Are tenant self service property inspections going to become the new norm as we emerge from lockdown? With the Government, quite rightly, highlighting the need for tenant safety both letting agents and landlords must make this their priority. That said; as inventory providers we too need to ensure that our working practices consider and help to protect tenants whilst we are at the property.
In a new document issued by the Ministry of Housing, Communities and Local Government, agents are told to “endeavour to avoid ending tenancies where the tenant wants and is able to stay”.
The guidelines are specific on a wide range of issues including:
- private landlords and letting agents should not conduct viewings in properties where tenants are symptomatic or self-isolating, or where it has been determined that they are clinically extremely vulnerable and are shielding
- any visits to a property must be made in accordance with government guidelines on working from other peoples’ homes and social distancing;
- if possible, necessary repairs, gas and electrical safety checks should be conducted in the period between a property being vacated and a new tenant moving in
- if this is not possible and visits are needed to an occupied property, this should be done by appointment with measures put in place to ensure physical contact is minimised, for example with residents staying in another room during the visit
- letting agents may also want to consider obtaining landlord and tenant consent for inventory clerk appointments to also occur before a tenant moves in or after a tenant moves out during vacant periods if possible
With the need to stay alert, control the virus and save lives, when are visits actually needed at the property?
An inventory should be conducted before the tenant goes in so should be non contact but do adhere to your protocols for remaining safe whilst at the property (washing/santising hands and keys etc).
The check in can be conducted using e-signatures, sharing of all predescribed and required information via email so only the key handover will need to have some degree of contact but it can still be managed whilst adhering to social distancing guidelines.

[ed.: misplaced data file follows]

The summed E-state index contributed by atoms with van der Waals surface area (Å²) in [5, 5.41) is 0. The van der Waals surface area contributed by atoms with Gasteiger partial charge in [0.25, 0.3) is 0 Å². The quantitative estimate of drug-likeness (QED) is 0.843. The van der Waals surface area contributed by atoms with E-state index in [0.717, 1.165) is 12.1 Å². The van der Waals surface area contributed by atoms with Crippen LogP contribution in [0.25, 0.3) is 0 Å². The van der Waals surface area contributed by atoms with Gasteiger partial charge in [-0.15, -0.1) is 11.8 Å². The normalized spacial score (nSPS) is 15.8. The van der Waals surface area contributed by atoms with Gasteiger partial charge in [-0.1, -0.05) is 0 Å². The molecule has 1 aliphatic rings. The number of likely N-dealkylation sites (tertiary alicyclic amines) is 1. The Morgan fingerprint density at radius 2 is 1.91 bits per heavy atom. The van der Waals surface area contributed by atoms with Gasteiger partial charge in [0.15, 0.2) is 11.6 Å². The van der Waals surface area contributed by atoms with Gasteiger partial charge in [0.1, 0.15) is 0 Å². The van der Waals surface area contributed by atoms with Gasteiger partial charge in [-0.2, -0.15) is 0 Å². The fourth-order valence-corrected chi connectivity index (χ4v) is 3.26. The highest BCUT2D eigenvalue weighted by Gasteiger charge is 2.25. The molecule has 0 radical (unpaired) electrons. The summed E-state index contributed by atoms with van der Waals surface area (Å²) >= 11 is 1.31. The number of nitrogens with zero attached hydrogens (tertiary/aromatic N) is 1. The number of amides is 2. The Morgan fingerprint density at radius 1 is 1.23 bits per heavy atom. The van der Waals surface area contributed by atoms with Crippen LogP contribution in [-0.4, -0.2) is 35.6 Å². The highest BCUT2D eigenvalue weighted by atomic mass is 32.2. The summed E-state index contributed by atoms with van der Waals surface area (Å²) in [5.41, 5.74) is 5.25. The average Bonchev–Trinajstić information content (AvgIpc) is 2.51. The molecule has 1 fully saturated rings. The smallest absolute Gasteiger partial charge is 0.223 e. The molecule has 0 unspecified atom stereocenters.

The testing of smoke/carbon monoxide alarms is a key component of the check in that shouldn’t and cannot be ignored but again can be easily managed by ensuring the inventory clerk checks the number of units in the property; listing them so that they are present for each level/storey of the property and that each emits an audible tone. If this is done both at checkout and again at inventory it gives the agent/landlord ample time to sort out any units needing to be installed or fixed if not working.
Alarms can be then checked in the tenants presence by the agent entering, leaving the door open and testing them in earshot of the tenants before exiting the property. The tenant would then be advised to check again once in situ and ensure that if there are any issues that the agent is notified immediately.
Interim inspections are a vital source of information that help landlords and agents manage the property but are very difficult to carry out during the COVID-19 crisis as some tenants may be unwell, self-isolating and indeed worried about having people in their home.
Landlords quite rightly want to know if the property is being maintained, that there is no over occupancy, no pets present If they are not on the agreement but how do you safely carry out a property visit?
Inventory providers would need to ensure that social distancing is maintained, the property would need to be cleaned/sanitised as the tenant might not be able to show the clerk around so handels/surfaces would be touched. And there is also the worry that both the tenant and the clerk could be asymptomatic and unknowingly pass on the virus.
So should you take the risk when you don’t need to?
Tenant property inspections offer a self-service interim inspection report option that has been developed in direct response to the COVID-19 pandemic. They allow the tenant to follow a simple but informative template to answer questions that the landlord/agent would need to know and includes an ability to upload as many pictures as the tenant wants to showcase how well they are looking after the property, highlight any potential maintenance issues and also provide the reassurance that the smoke and carbon monoxide alarms present are in working order.
With tenant guidance issued with the template plus additional telephone support there is really no need, certainly at the moment, for a physical interim inspection that could put the health and safety of both the tenants and the inventory provider at risk.